Brick-and-mortar stores are evolving because the convenience and competitiveness of online shopping, alone, cannot address the fact that most people still enjoy the physical environment of a store where they can see and touch tangible products. 59% of people surveyed desire an “inviting ambience” that they simply can’t get from online shopping. However, with more than two-thirds of shoppers also wanting to check another store or online stock quickly, it’s clear that the traditional store doesn’t have the same function for consumers as it once did. The physical store is a great place for the initial investigation of a product, but it isn’t necessarily where the acquisition of that product has to take place. Consequently, for stores to be successful they must become a “showroom,” offering a unique, personalized experience (especially an experience that can be shared via social media), with skilled store associates who can provide insight, advice, and diversified purchase options.
For instance, the Apple Store has employed this showroom concept for several years. With a minimalist floor plan, the store’s focus is on facilitating an experience between customers, sales associates and products. The Genius Bar (or the newly fashioned “Genius Grove”) and new “Today at Apple” educational programs go an extra step in creating an engaging, informative experience that customers will rarely find with other consumer electronics retailers. The goal is to create a community in which customers purchase products.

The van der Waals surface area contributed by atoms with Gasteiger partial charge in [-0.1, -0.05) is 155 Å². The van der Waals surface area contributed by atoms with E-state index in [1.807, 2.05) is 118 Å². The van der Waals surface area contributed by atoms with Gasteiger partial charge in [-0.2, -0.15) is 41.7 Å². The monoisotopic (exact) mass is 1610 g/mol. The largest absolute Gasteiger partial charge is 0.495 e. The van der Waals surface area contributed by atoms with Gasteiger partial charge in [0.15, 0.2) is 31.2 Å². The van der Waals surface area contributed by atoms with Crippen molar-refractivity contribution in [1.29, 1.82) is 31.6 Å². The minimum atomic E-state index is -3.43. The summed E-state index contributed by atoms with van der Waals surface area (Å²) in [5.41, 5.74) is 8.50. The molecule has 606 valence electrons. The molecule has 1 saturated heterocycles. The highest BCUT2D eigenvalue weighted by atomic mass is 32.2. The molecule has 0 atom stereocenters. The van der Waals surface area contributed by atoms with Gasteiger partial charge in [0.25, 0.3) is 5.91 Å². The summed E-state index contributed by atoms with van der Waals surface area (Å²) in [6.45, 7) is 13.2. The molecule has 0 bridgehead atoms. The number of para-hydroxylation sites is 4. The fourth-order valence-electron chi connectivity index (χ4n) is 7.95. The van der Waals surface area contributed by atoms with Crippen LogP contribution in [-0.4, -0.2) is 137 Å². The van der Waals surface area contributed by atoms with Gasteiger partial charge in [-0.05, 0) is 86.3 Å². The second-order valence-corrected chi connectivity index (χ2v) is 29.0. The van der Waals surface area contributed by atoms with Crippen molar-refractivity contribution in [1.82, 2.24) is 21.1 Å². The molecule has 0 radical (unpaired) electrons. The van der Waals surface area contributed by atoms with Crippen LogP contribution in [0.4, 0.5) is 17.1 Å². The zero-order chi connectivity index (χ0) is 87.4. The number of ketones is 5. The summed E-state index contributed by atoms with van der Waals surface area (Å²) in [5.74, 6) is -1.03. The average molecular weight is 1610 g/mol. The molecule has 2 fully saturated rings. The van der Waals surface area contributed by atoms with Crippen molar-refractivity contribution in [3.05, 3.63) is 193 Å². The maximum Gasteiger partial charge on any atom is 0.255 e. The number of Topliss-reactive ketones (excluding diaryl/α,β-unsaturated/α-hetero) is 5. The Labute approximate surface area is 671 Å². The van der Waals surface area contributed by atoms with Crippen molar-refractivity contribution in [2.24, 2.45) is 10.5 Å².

The showroom concept naturally ties in with the reality of the omnichannel shopping experience. The physical store is just one element of the entire customer journey and must be complemented by user-friendly websites, mobile apps, social media accounts, and review sites. The experience must be seamless, with customer data remaining intact and consistent throughout each channel to avoid redundancy and repetitiveness. Look to men’s clothing retailer Bonobos, for example. The company, now owned by Walmart, began as an online-only retailer. Over the last several years Bonobos adopted a “showroom” concept as part of its omnichannel approach. Customers participate in a unique shopping experience by interacting with insightful salespeople while enjoying their favorite beverages and viewing different apparel. Products are ordered in the store, shipped to a customer’s home in just 2-3 days, and future orders can be made online thanks to a robust database of customer details.
Successful retailers are breaking down the walls that separate the digital and physical realms to create a customer experience that is rich, seamless and greater than the sum of its parts. It is the creativity and vision of retailers’ executive leadership and executional capabilities of their organization talent that are driving this success.